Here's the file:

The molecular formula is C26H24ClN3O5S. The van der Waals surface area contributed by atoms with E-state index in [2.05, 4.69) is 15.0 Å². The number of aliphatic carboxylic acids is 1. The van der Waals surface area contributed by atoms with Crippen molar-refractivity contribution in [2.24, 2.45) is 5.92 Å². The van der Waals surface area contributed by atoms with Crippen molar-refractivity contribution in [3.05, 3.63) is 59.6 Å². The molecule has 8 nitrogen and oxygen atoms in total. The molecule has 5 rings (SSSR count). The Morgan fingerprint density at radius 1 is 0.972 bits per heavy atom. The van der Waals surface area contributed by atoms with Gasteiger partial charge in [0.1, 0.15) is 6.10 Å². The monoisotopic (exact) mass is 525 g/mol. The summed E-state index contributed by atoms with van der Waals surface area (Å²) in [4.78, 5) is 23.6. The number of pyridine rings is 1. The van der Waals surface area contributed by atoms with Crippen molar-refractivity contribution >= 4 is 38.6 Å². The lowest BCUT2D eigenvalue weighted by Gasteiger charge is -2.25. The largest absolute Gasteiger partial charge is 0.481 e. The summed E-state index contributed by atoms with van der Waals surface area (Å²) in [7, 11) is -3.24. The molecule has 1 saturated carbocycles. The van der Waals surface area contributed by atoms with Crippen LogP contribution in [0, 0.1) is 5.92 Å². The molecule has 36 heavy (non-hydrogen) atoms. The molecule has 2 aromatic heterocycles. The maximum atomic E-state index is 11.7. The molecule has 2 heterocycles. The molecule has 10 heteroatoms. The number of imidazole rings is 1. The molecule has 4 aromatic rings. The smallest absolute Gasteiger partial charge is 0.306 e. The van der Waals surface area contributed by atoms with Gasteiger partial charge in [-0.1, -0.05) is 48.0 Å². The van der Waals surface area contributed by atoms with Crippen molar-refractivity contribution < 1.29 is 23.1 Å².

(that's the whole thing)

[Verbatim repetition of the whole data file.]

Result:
The molecular formula is C26H24ClN3O5S. The van der Waals surface area contributed by atoms with E-state index in [2.05, 4.69) is 15.0 Å². The number of aliphatic carboxylic acids is 1. The van der Waals surface area contributed by atoms with Crippen molar-refractivity contribution in [2.24, 2.45) is 5.92 Å². The van der Waals surface area contributed by atoms with Crippen molar-refractivity contribution in [3.05, 3.63) is 59.6 Å². The molecule has 8 nitrogen and oxygen atoms in total. The molecule has 5 rings (SSSR count). The Morgan fingerprint density at radius 1 is 0.972 bits per heavy atom. The van der Waals surface area contributed by atoms with Gasteiger partial charge in [0.1, 0.15) is 6.10 Å². The monoisotopic (exact) mass is 525 g/mol. The summed E-state index contributed by atoms with van der Waals surface area (Å²) in [4.78, 5) is 23.6. The number of pyridine rings is 1. The van der Waals surface area contributed by atoms with Crippen molar-refractivity contribution >= 4 is 38.6 Å². The lowest BCUT2D eigenvalue weighted by Gasteiger charge is -2.25. The largest absolute Gasteiger partial charge is 0.481 e. The summed E-state index contributed by atoms with van der Waals surface area (Å²) in [7, 11) is -3.24. The molecule has 1 saturated carbocycles. The van der Waals surface area contributed by atoms with Crippen LogP contribution in [0, 0.1) is 5.92 Å². The molecule has 36 heavy (non-hydrogen) atoms. The molecule has 2 aromatic heterocycles. The maximum atomic E-state index is 11.7. The molecule has 2 heterocycles. The molecule has 10 heteroatoms. The number of imidazole rings is 1. The molecule has 4 aromatic rings. The smallest absolute Gasteiger partial charge is 0.306 e. The van der Waals surface area contributed by atoms with Gasteiger partial charge in [-0.1, -0.05) is 48.0 Å². The van der Waals surface area contributed by atoms with Crippen molar-refractivity contribution < 1.29 is 23.1 Å².